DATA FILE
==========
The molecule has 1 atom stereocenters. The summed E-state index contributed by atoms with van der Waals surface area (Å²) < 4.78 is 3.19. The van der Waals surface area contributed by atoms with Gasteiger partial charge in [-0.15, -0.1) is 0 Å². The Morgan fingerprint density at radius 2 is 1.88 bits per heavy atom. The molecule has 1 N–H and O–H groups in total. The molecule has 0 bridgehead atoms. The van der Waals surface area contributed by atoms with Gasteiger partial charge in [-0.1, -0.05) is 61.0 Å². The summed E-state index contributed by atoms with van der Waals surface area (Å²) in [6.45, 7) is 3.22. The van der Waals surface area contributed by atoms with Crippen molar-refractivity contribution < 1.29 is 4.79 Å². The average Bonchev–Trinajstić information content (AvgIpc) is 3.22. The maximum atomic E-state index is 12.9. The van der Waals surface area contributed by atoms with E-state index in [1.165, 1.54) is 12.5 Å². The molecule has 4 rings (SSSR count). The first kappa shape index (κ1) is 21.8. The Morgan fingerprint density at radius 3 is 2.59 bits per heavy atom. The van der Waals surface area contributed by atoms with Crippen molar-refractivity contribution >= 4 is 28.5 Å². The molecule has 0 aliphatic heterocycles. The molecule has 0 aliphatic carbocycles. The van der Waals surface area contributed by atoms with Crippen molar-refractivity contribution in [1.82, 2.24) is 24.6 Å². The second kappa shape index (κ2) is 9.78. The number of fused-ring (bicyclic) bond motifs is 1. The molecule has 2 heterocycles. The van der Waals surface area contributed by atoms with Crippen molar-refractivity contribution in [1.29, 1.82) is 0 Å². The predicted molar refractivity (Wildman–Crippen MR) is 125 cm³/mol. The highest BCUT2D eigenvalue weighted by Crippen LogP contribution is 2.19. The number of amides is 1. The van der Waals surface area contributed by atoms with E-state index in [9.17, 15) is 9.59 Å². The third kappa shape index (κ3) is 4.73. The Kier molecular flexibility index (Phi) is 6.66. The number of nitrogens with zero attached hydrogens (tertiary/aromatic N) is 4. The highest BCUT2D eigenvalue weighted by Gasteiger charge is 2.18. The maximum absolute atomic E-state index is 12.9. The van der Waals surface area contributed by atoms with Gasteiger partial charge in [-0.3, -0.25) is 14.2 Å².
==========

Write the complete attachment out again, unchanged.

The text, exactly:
The molecule has 1 atom stereocenters. The summed E-state index contributed by atoms with van der Waals surface area (Å²) < 4.78 is 3.19. The van der Waals surface area contributed by atoms with Gasteiger partial charge in [-0.15, -0.1) is 0 Å². The Morgan fingerprint density at radius 2 is 1.88 bits per heavy atom. The molecule has 1 N–H and O–H groups in total. The molecule has 0 bridgehead atoms. The van der Waals surface area contributed by atoms with Gasteiger partial charge in [-0.1, -0.05) is 61.0 Å². The summed E-state index contributed by atoms with van der Waals surface area (Å²) in [6.45, 7) is 3.22. The van der Waals surface area contributed by atoms with Crippen molar-refractivity contribution < 1.29 is 4.79 Å². The average Bonchev–Trinajstić information content (AvgIpc) is 3.22. The maximum atomic E-state index is 12.9. The van der Waals surface area contributed by atoms with E-state index in [1.165, 1.54) is 12.5 Å². The molecule has 4 rings (SSSR count). The first kappa shape index (κ1) is 21.8. The Morgan fingerprint density at radius 3 is 2.59 bits per heavy atom. The van der Waals surface area contributed by atoms with Crippen molar-refractivity contribution >= 4 is 28.5 Å². The molecule has 0 aliphatic heterocycles. The molecule has 0 aliphatic carbocycles. The van der Waals surface area contributed by atoms with Crippen molar-refractivity contribution in [1.82, 2.24) is 24.6 Å². The second kappa shape index (κ2) is 9.78. The number of fused-ring (bicyclic) bond motifs is 1. The molecule has 2 heterocycles. The van der Waals surface area contributed by atoms with Crippen molar-refractivity contribution in [1.29, 1.82) is 0 Å². The predicted molar refractivity (Wildman–Crippen MR) is 125 cm³/mol. The highest BCUT2D eigenvalue weighted by Crippen LogP contribution is 2.19. The number of amides is 1. The van der Waals surface area contributed by atoms with E-state index in [9.17, 15) is 9.59 Å². The third kappa shape index (κ3) is 4.73. The Kier molecular flexibility index (Phi) is 6.66. The number of nitrogens with zero attached hydrogens (tertiary/aromatic N) is 4. The highest BCUT2D eigenvalue weighted by Gasteiger charge is 2.18. The maximum absolute atomic E-state index is 12.9. The van der Waals surface area contributed by atoms with Gasteiger partial charge in [-0.3, -0.25) is 14.2 Å².